Big tech companies such as Microsoft and Google have a lot of data about Dutch universities in their hands, which can be a threat to the privacy of students and teachers. Photo: Pixabay

Education's dependence on Big Tech worries Dutch Parliament

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Educational institutions in the Netherlands make considerable use of products and services from Big Tech companies like Google and Microsoft, which does not guarantee the privacy of students and lecturers, according to many members of Parliament. The Minister of Education, Ingrid van Engelshoven, is in favour of an alternative developed at European level.

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The digitisation of Dutch education has “really taken off” thanks to the pandemic, noted MP Jan Paternotte (D66) last week in a debate about the topic. He warned that this development also has disadvantages, which were then discussed at length.

The problem 
MP Zohair El Yassini (VVD) wondered what the state of affairs is with regards to cyber security in each educational institution. In his view, only two groups know what the current situation is: the administrators and the hackers. The party then proposed institutions to include this information in their annual reports.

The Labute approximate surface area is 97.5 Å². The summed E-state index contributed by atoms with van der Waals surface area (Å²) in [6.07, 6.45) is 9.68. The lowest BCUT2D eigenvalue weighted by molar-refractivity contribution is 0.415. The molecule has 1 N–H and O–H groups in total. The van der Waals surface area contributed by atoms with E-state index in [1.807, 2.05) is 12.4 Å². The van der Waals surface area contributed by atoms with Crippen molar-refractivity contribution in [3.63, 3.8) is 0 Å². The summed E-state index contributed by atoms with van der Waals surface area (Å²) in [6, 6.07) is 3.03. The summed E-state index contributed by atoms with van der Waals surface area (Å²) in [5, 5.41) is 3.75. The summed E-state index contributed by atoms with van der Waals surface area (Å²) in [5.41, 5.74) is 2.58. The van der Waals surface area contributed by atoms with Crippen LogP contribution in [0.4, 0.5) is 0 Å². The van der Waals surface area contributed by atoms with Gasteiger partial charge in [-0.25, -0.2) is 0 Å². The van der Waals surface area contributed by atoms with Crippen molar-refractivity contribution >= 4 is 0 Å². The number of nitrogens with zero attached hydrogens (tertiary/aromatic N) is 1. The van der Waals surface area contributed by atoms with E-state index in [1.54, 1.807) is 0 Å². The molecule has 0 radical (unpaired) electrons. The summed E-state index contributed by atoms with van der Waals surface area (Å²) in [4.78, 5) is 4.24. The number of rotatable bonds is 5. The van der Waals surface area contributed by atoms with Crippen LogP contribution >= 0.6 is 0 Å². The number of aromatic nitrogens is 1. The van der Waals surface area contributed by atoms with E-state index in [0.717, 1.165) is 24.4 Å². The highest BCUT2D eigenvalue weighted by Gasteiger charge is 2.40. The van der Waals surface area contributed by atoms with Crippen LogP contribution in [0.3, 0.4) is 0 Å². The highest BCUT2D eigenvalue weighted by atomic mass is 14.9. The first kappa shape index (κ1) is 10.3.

The minister of education welcomed the idea, but cautioned that it should not expose te institutions' vulnerabilities as hackers might then be able to pick out the weakest links even more easily. 

Dependence
Higher education institutions in Aarnhem, Nijmegen, Amsterdam and Maastricht have been hacked recently, sparking mounting concern about the privacy of students and teachers. But MPs also posed questions about the institutions' dependence on Big Tech companies. After all, what happens to the data collected by these companies?

Microsoft and Google have not signed the privacy covenant and Google is not yet fully compliant with the General Data Protection Regulation (GDPR). In the opinion of Peter Kwint (SP), these issues ought to have been dealt with before the companies acquired a “huge position” in education, because “we are now on the back foot in the negotiations”.  

Inspired by the argument made by Professor José van Dijck in the Dutch publication De Correspondent (article in Dutch), the MP proposed that the government itself should develop an alternative platform so that higher education institutions could eliminate that dependence. Parties DENK, PvdA, GroenLinks and D66 were in favour of the idea as well. They noted, however, that such an initiative cannot be set up overnight.

Alternative 
Minister Van Engelshoven concurred with the concerns of the House of Representatives, saying she can see the upside of an alternative programme. This week, she suggested to the European Commission a platform “that also safeguards the public values that we Europeans share”. the minister hopes to obtain wide support at European level and consequently limit universities' dependence on commercial companies. 

Van Engelshoven also summed up what is currently being done in terms of prevention and digital security: courses through SURF, the collaborative IT organisation for Dutch higher education and research; a crisis team within the ministry that is ready to take action; 24/7 monitoring and external audits. However, the minister warned that an open learning environment is supposed to remain dependent on the vigilance of students and lecturers. “Total security doesn’t exist.”

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